Still home, more than 40 years later

Mary and Leon Reed have lived more than 40 years together in the modest, ranch-style house they built in College Grove.

Mary Reed, left, with her MCHRA Homemaker representative, Carol.

Mary Reed, left, with her MCHRA Homemaker representative, Carol.

They raised two children in that home, where they also raised cows, raised crops, and simply lived “a working life.”

Married 63 years and now 80 and 82 years old, respectively, Mary and Leon are not ready to leave that home yet.

And thanks to help from family and community resources such as the Mid-Cumberland Human Resource Agency’s Homemaker program, a United Way of Williamson County Health partner, they don’t have to.

Three years ago, Leon – who has Parkinson’s Disease – fell and broke his leg. Since then, his health has continued to decline to the point that he is now bed-ridden.

“I want to stay here with him as long as I can without putting him in a nursing home, as long as I’m able to tend to him,” said Mary, who has also faced a variety of health issues.

But between her health issues and caring for Leon, she began to find it difficult to keep up with household tasks.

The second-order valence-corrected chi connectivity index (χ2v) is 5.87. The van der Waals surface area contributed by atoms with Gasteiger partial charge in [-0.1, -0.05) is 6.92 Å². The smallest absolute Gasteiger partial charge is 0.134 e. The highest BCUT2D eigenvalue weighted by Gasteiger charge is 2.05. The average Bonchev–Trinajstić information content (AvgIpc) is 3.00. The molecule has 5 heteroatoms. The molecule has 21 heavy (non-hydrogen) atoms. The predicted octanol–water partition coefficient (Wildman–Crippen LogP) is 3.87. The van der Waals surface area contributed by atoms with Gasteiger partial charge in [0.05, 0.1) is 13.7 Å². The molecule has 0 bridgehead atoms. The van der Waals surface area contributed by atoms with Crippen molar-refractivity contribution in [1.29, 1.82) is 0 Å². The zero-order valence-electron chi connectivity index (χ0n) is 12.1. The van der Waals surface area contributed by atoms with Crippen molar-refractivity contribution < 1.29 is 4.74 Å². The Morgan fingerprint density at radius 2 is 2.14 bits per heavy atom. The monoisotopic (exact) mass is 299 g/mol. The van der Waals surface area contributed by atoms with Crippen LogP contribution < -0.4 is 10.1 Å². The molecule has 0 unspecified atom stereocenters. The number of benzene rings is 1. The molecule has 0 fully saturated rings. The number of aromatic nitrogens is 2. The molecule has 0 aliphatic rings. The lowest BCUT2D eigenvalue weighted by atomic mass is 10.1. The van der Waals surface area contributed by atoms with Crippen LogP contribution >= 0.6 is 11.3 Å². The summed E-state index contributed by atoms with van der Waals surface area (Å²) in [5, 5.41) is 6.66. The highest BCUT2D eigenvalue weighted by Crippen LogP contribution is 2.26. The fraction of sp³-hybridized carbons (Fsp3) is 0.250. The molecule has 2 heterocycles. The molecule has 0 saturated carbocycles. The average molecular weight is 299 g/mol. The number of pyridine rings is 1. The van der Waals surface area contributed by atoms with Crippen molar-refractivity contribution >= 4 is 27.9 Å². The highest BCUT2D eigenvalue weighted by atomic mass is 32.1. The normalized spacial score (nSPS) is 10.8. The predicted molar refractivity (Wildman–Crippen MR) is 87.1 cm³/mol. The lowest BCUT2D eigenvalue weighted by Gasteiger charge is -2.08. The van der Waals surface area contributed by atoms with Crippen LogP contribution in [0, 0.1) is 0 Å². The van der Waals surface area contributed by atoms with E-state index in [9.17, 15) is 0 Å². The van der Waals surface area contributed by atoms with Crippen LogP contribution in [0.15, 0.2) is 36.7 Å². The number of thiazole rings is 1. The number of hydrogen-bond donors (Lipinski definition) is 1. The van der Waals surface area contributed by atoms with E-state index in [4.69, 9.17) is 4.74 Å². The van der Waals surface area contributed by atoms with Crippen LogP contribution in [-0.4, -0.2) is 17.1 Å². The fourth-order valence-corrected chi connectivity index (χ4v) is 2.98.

“I got to where I couldn’t sweep and mop and do all that stuff,” she said. “I just did the best I could, and my house was getting in a mess.”

Their daughter and son-in-law lived nearby and helped frequently, but both worked full-time jobs and were limited to what they could help with during weekends.

Recently, Mary was referred to the MCHRA Homemaker program.

“The lady came out and interviewed me and said she was going to send somebody,” said Mary. “So, Carol came along, and she’s my angel.”

Once a week, Carol, the Reeds’ Homemaker representative, goes to their home to help with any household tasks that may need to be done. Sometimes the tasks are routine, such as mopping floors or changing lightbulbs; sometimes the tasks are more involved, such as organizing closets.

All of them, though, are vital for maintaining a safe and healthy home environment.

“She just does everything,” said Mary. “I couldn’t do without her.”

As the effects of aging and poor health take their toll on us, the basic tasks of daily living can become increasingly difficult to handle. Sometimes to the point when it’s no longer safe or feasible to live alone.

Often, though, all it takes is a little help from programs like Homemaker to give senior citizens the opportunities to remain in the comfort and familiarity of the homes they created for themselves.

Learn more about how United Way of Williamson County works to support our community’s most vulnerable.

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